Review: In Time


There’s not nearly enough high-concept science fiction like In Time making its way to movie theaters. Most movie studios seem to believe that sci-fi begins and ends with Star Wars and creature features of varying degrees. It’s sad how rare films like In Time are because high-concept science fiction can make us look at our world in completely new ways. In Time itself releases at a time where the issues it deals with are very much in the public eye, to the point where I have to wonder if the people in charge of choosing the release date are masters of precognition.

In Time is science fiction for the Occupy Wall Street set. It’s a flawed movie, to be sure, and not a subtle one, but you’ll enjoy yourself.

In Time
Director: Andrew Niccol
Rating: PG-13
Release Date: October 28, 2011

The world of In Time is ruled by the clock. Everyone stops aging at the tender age of twenty-five. After that, your remaining life, counted down by a green timer on your arm, is your entire net worth. You go to work, receive a certain amount of time for your pay, give some of your time for goods and services, and must constantly fear those who would try to steal your time. Your bank account is literally your lifeline, in all things. As such, a massive economy of haves and have-nots has arisen into separate “time zones,” (by the way, this movie is as punny as my wife) where you need a certain amount of time to travel to different, more affluent zones. Danger also comes from “Minutemen,” gangsters that prey on the weak and steal their time, lead by the psychotic Fortis (Alex Pettyfer). This is the world of Will Salas (Justin Timberlake), a man living hand-to-mouth with no more than a day of time on his clock every morning. When a mysterious wealthy stranger (Matt Bomer) gifts him with over a century of time, Will finds himself accused of murder, pursued by relentless Timekeeper (cop) Raymond Leon (Cillian Murphy),  and thrown into the deep end of a deeply unequal system, personified by the nigh-immortal Phillippe Weis (Vincent Kartheiser), a man with enough time to live for millions of years. Will, along with Phillippe’s rebellion daughter Sylvia (Amanda Seyfried), attempts to fight back against the corrupt system to try to ensure that there is time enough for all.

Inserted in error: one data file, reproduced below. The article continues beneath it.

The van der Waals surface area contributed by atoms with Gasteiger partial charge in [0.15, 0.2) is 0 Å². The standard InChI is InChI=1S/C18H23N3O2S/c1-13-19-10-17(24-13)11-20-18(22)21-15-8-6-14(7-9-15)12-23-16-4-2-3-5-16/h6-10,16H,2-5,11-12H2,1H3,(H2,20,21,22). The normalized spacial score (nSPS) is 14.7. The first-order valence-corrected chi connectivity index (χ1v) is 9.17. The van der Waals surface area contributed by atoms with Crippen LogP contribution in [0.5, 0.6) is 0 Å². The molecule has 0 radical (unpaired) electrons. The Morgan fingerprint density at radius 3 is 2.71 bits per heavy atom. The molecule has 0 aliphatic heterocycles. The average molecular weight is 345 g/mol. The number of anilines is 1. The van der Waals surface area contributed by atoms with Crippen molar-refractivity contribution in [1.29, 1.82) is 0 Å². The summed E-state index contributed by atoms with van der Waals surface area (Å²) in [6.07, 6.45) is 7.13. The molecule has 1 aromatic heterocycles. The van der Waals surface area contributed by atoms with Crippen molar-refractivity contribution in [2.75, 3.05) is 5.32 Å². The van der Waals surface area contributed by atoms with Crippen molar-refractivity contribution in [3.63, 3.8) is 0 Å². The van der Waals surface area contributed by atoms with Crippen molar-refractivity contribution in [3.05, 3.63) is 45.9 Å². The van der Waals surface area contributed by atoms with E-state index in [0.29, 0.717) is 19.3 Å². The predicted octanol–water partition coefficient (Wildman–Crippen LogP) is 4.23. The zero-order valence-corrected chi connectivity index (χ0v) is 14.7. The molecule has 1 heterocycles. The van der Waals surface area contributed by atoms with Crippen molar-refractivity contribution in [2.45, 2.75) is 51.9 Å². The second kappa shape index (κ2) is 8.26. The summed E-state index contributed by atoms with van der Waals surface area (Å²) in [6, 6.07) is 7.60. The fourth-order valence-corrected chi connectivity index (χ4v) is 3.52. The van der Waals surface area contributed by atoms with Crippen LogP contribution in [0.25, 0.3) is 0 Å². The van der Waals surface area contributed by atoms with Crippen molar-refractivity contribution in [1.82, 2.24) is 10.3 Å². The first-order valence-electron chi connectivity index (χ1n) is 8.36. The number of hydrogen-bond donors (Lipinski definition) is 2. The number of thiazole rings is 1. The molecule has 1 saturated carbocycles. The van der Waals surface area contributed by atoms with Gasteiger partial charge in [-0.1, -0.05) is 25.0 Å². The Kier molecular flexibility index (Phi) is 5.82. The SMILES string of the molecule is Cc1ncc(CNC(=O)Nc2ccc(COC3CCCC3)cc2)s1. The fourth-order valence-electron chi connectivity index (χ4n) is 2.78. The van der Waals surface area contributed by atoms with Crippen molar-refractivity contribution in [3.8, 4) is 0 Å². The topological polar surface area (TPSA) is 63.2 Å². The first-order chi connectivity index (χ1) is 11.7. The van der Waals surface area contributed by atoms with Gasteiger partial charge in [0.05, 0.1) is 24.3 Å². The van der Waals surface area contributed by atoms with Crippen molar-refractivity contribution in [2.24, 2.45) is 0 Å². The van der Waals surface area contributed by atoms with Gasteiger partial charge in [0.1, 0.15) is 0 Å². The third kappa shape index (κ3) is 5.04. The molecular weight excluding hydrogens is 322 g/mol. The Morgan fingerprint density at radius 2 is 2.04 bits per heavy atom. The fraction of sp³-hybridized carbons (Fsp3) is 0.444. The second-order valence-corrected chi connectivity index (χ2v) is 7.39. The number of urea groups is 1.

Unless you don’t read English, or you’ve been sleep-reading again, you probably get what the central issue of the movie is. You also get this while watching the movie because virtually every character explains the points writer/director Andrew Niccol is trying to make when given the opportunity. It seems Mr. Niccol has lost the gift of subtlety shown in Gattaca, his first film and a masterpiece in its own right. The film tries its best to be intelligent, talking about the inequality of the world in a legitimately interesting way. Unfortunately, this falls flat with clunky, soapbox-y dialogue. There’s the distinct impression that the film existed in an earlier draft in a much smarter state. We see how the ultra-rich, with hundreds or thousands of years on their clocks, live in terror of anything reckless or dangerous, travelling with body guards, moving slowly, and eating and drinking in as much moderation as possible. Compare this to the ghetto, which is impoverished but lively. No one’s got time to spare, so they spend it living. This is a constant theme, and one I wished was explored more deeply.

While the central thesis is played out with a trumpet, the film doesn’t fail to be enjoyable. Not all high-concept sci-fi has to be Gattaca or Inception. Despite a fairly dumbed-down central core, there’s a lot of fun to be had here. There’s a distinct Bonnie and Clyde/Robin Hood angle here, as Will and Slyvia rob banks to bring time to the poor. Thrillers, in order to be effective, require some sort of ticking-clock to gain tension, and In Time has about the most obvious ticking-clock of all. When characters find themselves running out of time, literally, the tension rises and falls beautifully. The pacing winds up shooting off, when the film gets going. The worst you’ll find is the moment stated above when characters feel the need to explain to the cheap seats why things aren’t equal and why the movie is just like real life where the rich get richer and the poor die poor.